European Commission (the ‘EC’) steps up the fight against trade barriers and violations of sustainable trade commitments.

The EC has recently taken two significant actions which underscore the commitment of the European Union (the ‘EU’) to tackling the barriers facing European companies which seek to do business around the world:

  1. In July, the first ever Chief Trade Enforcement Officer (‘CTEO’) was appointed and,
  2. In November a new ‘Single Entry Point’ (‘SEP”) complaints procedure was introduced for reporting market access barriers and breaches of Trade and Sustainable Development commitments (‘TSD’) in the EU’s trade agreements and under the Generalised Scheme of Preferences (‘GSP’).

The EU regards the removal of trade barriers as playing an important role in ensuring the long-term success of the EU economy.  Its work in this area between 2014 and 2018 is estimated to have resulted in additional export activity in 2019 of approximately 8 billion euros.  Importantly, however, when negotiating trade agreements with 3rd countries the EU is keen to ensure that they ‘deliver’ not only in commercial terms but also in terms of promoting sustainable development as outlined in the EC’s 2018 15-point TSD action plan.   The newly created CTEO will have a pivotal role to play in implementing and enforcing trade rules both within the EU and with 3rd country trading partners.

A key area of the CTEO’s responsibilities is the monitoring and enforcing of the commitments made by 3rd party countries in their trade agreements with the EU.  The following areas are regarded as specifically important:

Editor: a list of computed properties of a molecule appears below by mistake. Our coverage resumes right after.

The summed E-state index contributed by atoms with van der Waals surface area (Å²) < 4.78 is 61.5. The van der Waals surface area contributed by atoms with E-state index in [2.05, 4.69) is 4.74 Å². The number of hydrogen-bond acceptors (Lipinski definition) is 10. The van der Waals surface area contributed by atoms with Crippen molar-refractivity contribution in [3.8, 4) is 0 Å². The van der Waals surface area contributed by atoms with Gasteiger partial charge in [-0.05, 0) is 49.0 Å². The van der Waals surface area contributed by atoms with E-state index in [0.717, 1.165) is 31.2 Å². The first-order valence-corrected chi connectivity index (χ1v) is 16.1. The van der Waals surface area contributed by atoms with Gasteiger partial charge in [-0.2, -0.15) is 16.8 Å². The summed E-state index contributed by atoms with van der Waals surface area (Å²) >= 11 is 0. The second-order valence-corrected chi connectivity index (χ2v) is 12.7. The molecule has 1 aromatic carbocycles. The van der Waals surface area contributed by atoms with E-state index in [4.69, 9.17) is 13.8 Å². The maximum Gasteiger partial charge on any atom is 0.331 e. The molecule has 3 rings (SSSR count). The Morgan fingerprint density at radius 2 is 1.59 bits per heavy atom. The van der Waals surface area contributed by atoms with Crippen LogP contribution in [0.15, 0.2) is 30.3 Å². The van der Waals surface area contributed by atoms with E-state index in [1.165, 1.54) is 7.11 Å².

• The opening of markets to EU exports and investments,
  • Respecting other trade commitments that benefit EU operators,
  • Workers’ rights,
  • Tackling climate change, and
  • The environment.

The CTEO does in some circumstances have the right to initiate its own investigations where it suspects agreements are being breached. However, it is probable that much of its investigation activity will arise because of complaints received from a variety of stakeholders.  The SEP has been introduced to both simplify the complaints procedure and to clarify that TSD complaints  will be given the same level of attention and scrutiny as those relating to market access barriers. The complaints procedure is open to Member States, individual companies, business and trade associations, civil society organisations and EU citizens.

Under the SEP system it will be possible to access the relevant complaint form (market barrier or TSD/GSP violations) via the DG Trade website.  For market access issues the complainant must detail the alleged barrier and its potential economic impact together with any actions already taken to address it.  For TSD issues the complainant must give full details of the alleged breach and of its impact.  The detail of each complaint will be investigated, and where it is deemed appropriate, an enforcement action will be taken, and the complainant informed of this fact.  The complainant will be informed about the content of any action plan and the Commission services may also provide periodic updates about specific actions taken to address the issue subject to sensitivity and confidentiality issues.  Full guidelines to the SEP system can be viewed on the website of the DG Trade.

In the words of the Commissioner for Trade, Valdis Drombrovskis, the development of the CTEO office and, in particular, of the SEP, “.. is a real step forward because stakeholders will now play a direct role in ensuring that EU trade policy delivers both on trade opportunities and on raising labour and environmental standards.”  This is certainly a core element of the EU’s stated objectives and certainly, the very existence of an effective enforcement system can of itself act as a deterrent to those who might otherwise not hesitate to breach agreements made.


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